Sometimes you can be right and still be wrong for saying something hurtful without considering people's feelings. One can choose ones words carefully when you think someone is delicate and save the big guns for those preachers and apologists that truly do deserve what they get. Religion will die a writhing, gasping death as there is no basis for it. In the meantime, what kind of a society are we helping to grow? A nurturing one or an "I'm right, you are an ass" type of society? A society of caring or one that wins at all costs? I truly believe we are at the crossroads and that we do not need a god to show we are kind and caring human beings. But, on the whole, atheists are going to have show, with their actions, that is true. Sometimes a gentle approach is best.


  1. Dear Renoliz. Having read your blog, there are many things that we can see eye to eye on.

    Christians of course certainly don't have the monopoly on admirable traits, and far be it from me to suggest that they do. Indeed I've heard it said that the very worst thing about Christianity is, in fact, Christians themselves. They seldom live up to their professed ideologies and at worst come across as hypocritical bigots.

    How do you know, or what makes you decide when to 'get the big guns out'? As you've only just posted this blog this morning, I guess you've time yet to put your own words into practice. I only say that because just about a month ago I stumbled across your site ( after following a link and found myself subjected to the very behaviour that you have described above.

    Everything started nice enough, but within twenty four hours I'd (somehow) turned from a welcome guest to a pariah. The swiftness of it is what surprised me the most.

    You yourself were not too bad with what you said, but I did get the feeling that perhaps you were following after the 'XPDan's of the page, and metaphorically 'sticking the boot in'. The thing is, I DIDN'T '...slunk off with his tail between his legs because he has no answer other than the oft parroted' but rather found myself blocked by the moderator and unable to answer any accusations.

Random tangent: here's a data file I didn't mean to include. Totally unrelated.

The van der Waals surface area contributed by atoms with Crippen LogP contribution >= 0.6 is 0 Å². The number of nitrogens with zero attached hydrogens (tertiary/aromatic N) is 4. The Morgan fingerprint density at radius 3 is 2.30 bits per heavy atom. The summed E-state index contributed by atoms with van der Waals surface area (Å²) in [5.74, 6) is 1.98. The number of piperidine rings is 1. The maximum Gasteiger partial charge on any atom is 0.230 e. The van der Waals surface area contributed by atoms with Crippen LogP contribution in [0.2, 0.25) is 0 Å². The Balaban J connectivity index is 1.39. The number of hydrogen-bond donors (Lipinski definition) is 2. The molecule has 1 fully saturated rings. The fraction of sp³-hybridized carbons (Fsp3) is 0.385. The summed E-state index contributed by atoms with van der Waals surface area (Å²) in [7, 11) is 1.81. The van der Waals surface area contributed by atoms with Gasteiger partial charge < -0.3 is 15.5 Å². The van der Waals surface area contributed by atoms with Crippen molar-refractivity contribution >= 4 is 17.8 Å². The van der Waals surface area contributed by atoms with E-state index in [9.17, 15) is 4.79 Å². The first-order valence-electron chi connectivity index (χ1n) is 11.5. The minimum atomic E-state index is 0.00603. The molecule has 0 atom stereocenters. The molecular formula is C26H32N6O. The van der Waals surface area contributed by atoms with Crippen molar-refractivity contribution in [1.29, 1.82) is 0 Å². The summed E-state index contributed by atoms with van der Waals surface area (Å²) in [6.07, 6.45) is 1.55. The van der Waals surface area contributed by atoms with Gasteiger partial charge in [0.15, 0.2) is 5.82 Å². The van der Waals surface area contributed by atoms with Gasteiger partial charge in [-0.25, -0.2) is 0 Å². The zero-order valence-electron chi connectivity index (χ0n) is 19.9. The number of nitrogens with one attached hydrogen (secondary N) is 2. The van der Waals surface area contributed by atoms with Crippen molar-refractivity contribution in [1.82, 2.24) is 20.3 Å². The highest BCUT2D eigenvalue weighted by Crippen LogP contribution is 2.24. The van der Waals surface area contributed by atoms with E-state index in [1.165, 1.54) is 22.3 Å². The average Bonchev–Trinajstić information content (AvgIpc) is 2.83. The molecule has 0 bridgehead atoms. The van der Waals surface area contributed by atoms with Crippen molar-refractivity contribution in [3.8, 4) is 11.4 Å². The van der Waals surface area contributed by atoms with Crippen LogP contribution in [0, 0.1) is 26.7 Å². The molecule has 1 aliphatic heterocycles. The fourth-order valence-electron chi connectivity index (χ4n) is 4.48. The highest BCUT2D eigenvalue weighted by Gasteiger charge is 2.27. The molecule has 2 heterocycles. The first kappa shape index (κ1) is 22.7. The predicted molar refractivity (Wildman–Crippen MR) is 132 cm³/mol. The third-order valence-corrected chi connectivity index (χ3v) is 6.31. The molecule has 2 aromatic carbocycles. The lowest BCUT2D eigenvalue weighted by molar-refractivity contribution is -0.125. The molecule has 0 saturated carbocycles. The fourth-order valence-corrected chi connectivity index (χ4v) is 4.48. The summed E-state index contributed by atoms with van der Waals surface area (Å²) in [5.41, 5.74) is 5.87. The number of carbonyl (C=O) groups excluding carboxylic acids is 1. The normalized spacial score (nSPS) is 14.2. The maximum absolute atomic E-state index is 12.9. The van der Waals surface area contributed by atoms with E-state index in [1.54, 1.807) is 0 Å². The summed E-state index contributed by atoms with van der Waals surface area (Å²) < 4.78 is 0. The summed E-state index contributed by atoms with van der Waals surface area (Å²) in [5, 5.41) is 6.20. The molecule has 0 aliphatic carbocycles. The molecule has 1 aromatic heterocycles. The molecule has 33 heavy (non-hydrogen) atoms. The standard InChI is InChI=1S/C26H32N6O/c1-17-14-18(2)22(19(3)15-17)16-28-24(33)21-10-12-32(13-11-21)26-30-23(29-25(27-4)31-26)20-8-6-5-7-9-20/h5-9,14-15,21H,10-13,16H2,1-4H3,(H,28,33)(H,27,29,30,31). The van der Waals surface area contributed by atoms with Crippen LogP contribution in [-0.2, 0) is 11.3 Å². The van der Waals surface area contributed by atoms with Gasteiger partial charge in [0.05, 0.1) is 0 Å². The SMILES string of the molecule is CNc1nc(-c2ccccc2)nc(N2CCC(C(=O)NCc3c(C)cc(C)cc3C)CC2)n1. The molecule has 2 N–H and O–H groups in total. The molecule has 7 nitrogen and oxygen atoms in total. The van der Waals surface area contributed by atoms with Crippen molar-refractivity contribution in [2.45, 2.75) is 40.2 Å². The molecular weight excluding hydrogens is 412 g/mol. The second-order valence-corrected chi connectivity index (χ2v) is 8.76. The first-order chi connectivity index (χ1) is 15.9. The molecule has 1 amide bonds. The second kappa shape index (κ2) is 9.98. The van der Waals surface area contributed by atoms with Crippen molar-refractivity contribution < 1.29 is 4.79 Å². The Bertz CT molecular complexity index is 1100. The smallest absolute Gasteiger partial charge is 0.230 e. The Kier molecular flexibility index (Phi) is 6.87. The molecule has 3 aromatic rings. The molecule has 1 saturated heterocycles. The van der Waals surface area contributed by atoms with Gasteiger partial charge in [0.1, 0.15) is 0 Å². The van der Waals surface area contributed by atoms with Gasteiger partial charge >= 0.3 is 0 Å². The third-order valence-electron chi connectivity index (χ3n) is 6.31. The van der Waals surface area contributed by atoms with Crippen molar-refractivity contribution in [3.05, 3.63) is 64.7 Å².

Incidentally, if I DID come across as patronising, I can only apologise. Anyway, it IS a good article, so I applaud you for that. Be happy, and enjoy your garden. K

  2. Bill Maher said something that struck me as profound. He said that being able to doubt is a luxury. There are some people, he said, who cling to religion because that is all that they have.

    Online, we never know if the person we are talking to is vulnerable. I try to be polite and remember that I am talking to a real person with their own problems and weaknesses.

    At the same time, I abhor the invisible wall that some religious people want erected around their faith. Their are religious people who want the freedom to criticize others without being criticized for their beliefs.

    Most of Christianity is an evangelical religion. I have always thought that if a Christian wants the right to win others over to Christ, than they should accept others using the same tactics against them.

  3. Whoops, I meant to write, there are not their are. Really, I do know the difference. I made the mistake more than once in my comment LOL